Context: The Centre opposed any changes to the existing laws on marriage to recognise same-sex marriages, saying such interference would cause a complete havoc with the delicate balance of personal laws in the country.

  • It said this in response to petitions seeking to recognise same-sex marriage.

Key points:

  • It said the 2018 landmark judgment of the Supreme Court decriminalising consensual homosexual sex in India was did not legitimize same sex marriage.
  • No fundamental right: Despite the decriminalisation of Section 377 of the Indian Penal Code (IPC), the petitioners cannot claim a fundamental right for same-sex marriage being recognised under the laws of the country. 
  • Indian family unit: Living together as partners and having sexual relationship by same-sex individuals is not comparable with the Indian family unit concept of a husband, a wife and children.
  • Personal laws: Registration of marriage of same-sex persons also results in violation of existing personal codified law provisions.


The homosexual community faces innumerable difficulties in the society where the only accepted orientation is heterosexuality while homosexuality is regarded as abnormal.   

  • Identity Secrecy: They are not able to disclose their identity openly in society due to social barriers and often are forced to live a fake life of a heterosexual individual.
    • They also enter into unhappy marriages but the same turns out to be more painful for them as well as their spouse. 
  • In-equality & Violence: They face inequality and violence at every place around the world. 
    • They face torture from people who mock at them and make them realize that they are different from others.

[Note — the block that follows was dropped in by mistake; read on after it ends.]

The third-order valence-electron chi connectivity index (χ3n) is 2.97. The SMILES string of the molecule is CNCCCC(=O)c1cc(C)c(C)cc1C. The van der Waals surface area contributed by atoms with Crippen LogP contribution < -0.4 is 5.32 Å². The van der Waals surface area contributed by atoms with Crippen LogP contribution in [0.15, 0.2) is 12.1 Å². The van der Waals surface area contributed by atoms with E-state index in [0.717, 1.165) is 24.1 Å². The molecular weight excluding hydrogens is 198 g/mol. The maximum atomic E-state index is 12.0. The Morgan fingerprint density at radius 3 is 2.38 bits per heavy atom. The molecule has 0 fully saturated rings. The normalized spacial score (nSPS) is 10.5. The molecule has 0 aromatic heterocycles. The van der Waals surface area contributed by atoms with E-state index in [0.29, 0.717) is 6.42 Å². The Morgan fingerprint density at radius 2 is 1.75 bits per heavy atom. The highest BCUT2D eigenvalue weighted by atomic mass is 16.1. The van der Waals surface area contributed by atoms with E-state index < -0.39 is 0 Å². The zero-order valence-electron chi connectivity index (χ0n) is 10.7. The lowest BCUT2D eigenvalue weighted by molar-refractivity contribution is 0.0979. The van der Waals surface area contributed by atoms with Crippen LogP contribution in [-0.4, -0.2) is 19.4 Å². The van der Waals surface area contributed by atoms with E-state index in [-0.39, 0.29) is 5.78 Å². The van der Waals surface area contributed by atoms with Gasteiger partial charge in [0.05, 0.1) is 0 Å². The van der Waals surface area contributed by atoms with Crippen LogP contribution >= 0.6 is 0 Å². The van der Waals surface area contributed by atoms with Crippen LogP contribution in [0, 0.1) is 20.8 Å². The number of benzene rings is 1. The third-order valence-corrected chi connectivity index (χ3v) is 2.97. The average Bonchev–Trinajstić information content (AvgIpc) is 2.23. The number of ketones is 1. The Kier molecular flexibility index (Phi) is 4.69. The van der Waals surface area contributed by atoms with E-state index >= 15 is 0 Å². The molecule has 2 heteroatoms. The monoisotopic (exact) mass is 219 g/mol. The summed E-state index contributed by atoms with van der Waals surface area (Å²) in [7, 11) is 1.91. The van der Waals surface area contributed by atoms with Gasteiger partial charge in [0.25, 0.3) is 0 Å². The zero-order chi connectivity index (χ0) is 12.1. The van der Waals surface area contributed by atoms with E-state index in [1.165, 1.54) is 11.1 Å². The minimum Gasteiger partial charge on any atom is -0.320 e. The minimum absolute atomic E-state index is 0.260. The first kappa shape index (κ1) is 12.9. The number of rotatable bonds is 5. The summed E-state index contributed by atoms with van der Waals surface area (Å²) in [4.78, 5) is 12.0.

• Especially Khap Panchayats regard them as against Indian Culture and often ostracize them from villages.  
  • Deprived in Rights: In many countries, the rights enjoyed by opposite-sex couples are not enjoyed by same-sex couples. They are prohibited from those rightsExample - Gay marriages are still illegal in India.

Navtej Singh Johar & Ors. v. Union of India

  • It is a landmark decision of the Supreme Court of India in 2018 that decriminalised all consensual sex among adults in private, including homosexual sex. 
  • Under the articles of 14 and 21, the Indian constitution rightly mentioned equality before the law and equal protection of the law for all. The preamble of the constitution also mandates justice such as social, economic, and political equality of status — for all.
  • It termed sexual orientation as a “biological phenomenon” and “natural” and held that any discrimination on this ground was violative of the fundamental rights.
  • It is, however, clarified that such consent must be free consent, which is completely voluntary in nature, and devoid of any duress or coercion.
  • The bench also said that homosexuality was not a mental disorder, but a completely natural condition.


  • Chapter XVI, Section 377 of the Indian Penal Code (IPC) 1860 was introduced during the British rule of India.
  • The section criminalizes sexual activities “against the order of nature.”
  • The act defines whoever voluntarily has carnal intercourse against the order of nature with any man; woman or animal shall be punished with imprisonment for life, or with imprisonment of either description for a term which may extend to ten years, and shall also be liable to fine.
  • The ambit of Section 377 extends to any sexual union involving penile insertion.
  • Thus, even consensual heterosexual acts such as fellatio and anal penetration may be punishable under this law.